Somewhere between performers and photographers exists a group of artists who have a foot in both worlds.
These creatives utilize performance as part of their process, and the result is equal parts what was happening while the photo was made and the physical photograph.
To see this phenomenon in person (and in action), you'll want to take a trip to ASU Art Museum tonight, where 50 photographs straddle the fine line between non-fiction and imagination in "Performing for Camera."
Tonight, hear from international artist Spencer Tunick, who is known for choreographing and documenting live nude figures in public places. Tunick enlists hundreds and thousands of volunteers who form a new shape, fill a public space, and activate landscapes.
Tunick will speak at 6 p.m. about his experiences and his recent work created with the help of 1,200 nude Israelis in the Dead Sea.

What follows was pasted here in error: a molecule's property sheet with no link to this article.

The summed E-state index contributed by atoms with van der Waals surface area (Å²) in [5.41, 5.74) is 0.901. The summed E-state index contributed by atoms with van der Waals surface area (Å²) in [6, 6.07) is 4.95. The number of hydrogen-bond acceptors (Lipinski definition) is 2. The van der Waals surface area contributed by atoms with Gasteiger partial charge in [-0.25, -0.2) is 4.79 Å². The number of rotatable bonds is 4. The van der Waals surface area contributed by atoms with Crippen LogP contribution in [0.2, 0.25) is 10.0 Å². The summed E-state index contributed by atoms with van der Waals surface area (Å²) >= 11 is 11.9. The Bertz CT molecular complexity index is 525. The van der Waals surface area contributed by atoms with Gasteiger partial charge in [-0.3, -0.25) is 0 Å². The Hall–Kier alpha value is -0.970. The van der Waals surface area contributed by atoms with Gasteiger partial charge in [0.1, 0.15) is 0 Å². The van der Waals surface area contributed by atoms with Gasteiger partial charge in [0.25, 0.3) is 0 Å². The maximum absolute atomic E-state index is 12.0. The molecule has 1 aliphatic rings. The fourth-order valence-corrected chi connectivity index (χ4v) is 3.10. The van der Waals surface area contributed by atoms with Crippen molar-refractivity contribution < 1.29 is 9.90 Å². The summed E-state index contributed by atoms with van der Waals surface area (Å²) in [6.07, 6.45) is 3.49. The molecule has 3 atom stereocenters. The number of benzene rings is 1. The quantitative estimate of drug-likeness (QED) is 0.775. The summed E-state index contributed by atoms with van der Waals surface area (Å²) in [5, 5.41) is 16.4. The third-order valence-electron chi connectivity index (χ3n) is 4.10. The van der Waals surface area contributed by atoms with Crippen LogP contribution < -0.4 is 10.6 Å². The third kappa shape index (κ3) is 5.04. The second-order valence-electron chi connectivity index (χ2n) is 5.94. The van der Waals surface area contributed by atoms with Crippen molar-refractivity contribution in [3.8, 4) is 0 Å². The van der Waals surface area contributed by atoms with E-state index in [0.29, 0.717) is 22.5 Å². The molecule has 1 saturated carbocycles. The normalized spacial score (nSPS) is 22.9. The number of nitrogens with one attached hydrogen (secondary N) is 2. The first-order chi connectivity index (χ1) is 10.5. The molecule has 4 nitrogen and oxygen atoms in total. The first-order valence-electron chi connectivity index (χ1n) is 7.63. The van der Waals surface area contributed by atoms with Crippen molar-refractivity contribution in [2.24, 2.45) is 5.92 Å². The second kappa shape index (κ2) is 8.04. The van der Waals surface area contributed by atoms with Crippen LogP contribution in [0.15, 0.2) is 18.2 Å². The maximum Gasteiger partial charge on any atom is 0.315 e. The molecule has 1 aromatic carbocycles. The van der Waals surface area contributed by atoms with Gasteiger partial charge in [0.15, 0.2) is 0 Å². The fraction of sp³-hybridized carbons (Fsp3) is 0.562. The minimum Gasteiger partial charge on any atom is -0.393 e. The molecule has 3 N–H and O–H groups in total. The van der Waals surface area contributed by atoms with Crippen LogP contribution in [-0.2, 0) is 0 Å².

As part of Performing for Camera, artists Charlie White and Anthony Goicolea will also present at 6 p.m. on February 21 and 28, respectively.
The museum opening will also be a chance to take a look at Julianne Swartz and Ken Landauer's "Miracle Report." The exhibition is the the eighth edition of the museum's Social Studies project, in which resident artists operate out of the museum's gallery space and interact with the public.
Swartz and Landauer collected "miraculous" stories from children, students, and community members throughout January.
Their collection of recordings, images, and documentations have been edited and installed in the gallery with the hopes of "embody[ing] some beauty, some hocus-pocus, and some unexplainable magic."
Tonight's opening is from 6 to 9 p.m. at ASU Art Museum, 51 East Tenth St. in Tempe. And if you're looking for a eye-candy ending for the evening, check out "Soaring Voices: Recent Ceramics by Women from Japan" at the Ceramics Research Center (just across 10th Street).